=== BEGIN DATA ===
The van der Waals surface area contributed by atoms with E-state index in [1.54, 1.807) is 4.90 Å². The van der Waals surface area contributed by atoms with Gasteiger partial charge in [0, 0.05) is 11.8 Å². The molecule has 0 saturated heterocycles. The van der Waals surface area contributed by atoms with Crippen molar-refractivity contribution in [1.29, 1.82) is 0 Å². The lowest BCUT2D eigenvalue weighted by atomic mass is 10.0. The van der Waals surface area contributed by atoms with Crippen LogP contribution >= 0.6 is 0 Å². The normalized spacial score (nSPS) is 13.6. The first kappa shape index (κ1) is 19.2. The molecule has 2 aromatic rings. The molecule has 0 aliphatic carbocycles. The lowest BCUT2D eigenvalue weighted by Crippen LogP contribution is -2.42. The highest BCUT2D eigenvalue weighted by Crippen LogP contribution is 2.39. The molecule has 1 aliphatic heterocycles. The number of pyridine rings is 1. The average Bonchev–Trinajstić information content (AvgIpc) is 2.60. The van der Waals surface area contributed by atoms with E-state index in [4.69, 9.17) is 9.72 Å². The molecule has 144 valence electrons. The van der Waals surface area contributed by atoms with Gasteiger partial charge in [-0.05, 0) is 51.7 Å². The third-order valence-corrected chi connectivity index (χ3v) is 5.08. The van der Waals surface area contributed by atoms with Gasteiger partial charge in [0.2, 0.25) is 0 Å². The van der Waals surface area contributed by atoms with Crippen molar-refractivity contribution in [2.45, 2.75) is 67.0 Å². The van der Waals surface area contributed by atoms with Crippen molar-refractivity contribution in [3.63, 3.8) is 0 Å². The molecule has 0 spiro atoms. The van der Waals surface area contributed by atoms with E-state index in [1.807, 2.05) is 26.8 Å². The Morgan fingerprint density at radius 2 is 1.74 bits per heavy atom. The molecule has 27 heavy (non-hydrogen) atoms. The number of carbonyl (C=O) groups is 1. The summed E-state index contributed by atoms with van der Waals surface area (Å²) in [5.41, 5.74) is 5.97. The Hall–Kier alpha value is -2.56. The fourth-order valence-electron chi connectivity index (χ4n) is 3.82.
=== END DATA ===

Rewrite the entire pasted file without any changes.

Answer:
The van der Waals surface area contributed by atoms with E-state index in [1.54, 1.807) is 4.90 Å². The van der Waals surface area contributed by atoms with Gasteiger partial charge in [0, 0.05) is 11.8 Å². The molecule has 0 saturated heterocycles. The van der Waals surface area contributed by atoms with Crippen molar-refractivity contribution in [1.29, 1.82) is 0 Å². The lowest BCUT2D eigenvalue weighted by atomic mass is 10.0. The van der Waals surface area contributed by atoms with Crippen LogP contribution >= 0.6 is 0 Å². The normalized spacial score (nSPS) is 13.6. The first kappa shape index (κ1) is 19.2. The molecule has 2 aromatic rings. The molecule has 0 aliphatic carbocycles. The lowest BCUT2D eigenvalue weighted by Crippen LogP contribution is -2.42. The highest BCUT2D eigenvalue weighted by Crippen LogP contribution is 2.39. The molecule has 1 aliphatic heterocycles. The number of pyridine rings is 1. The average Bonchev–Trinajstić information content (AvgIpc) is 2.60. The van der Waals surface area contributed by atoms with E-state index in [4.69, 9.17) is 9.72 Å². The molecule has 144 valence electrons. The van der Waals surface area contributed by atoms with Gasteiger partial charge in [-0.05, 0) is 51.7 Å². The third-order valence-corrected chi connectivity index (χ3v) is 5.08. The van der Waals surface area contributed by atoms with Gasteiger partial charge in [0.2, 0.25) is 0 Å². The van der Waals surface area contributed by atoms with Crippen molar-refractivity contribution in [2.45, 2.75) is 67.0 Å². The van der Waals surface area contributed by atoms with Crippen molar-refractivity contribution in [3.63, 3.8) is 0 Å². The molecule has 0 spiro atoms. The van der Waals surface area contributed by atoms with E-state index in [1.807, 2.05) is 26.8 Å². The Morgan fingerprint density at radius 2 is 1.74 bits per heavy atom. The molecule has 27 heavy (non-hydrogen) atoms. The number of carbonyl (C=O) groups is 1. The summed E-state index contributed by atoms with van der Waals surface area (Å²) in [5.41, 5.74) is 5.97. The Hall–Kier alpha value is -2.56. The fourth-order valence-electron chi connectivity index (χ4n) is 3.82.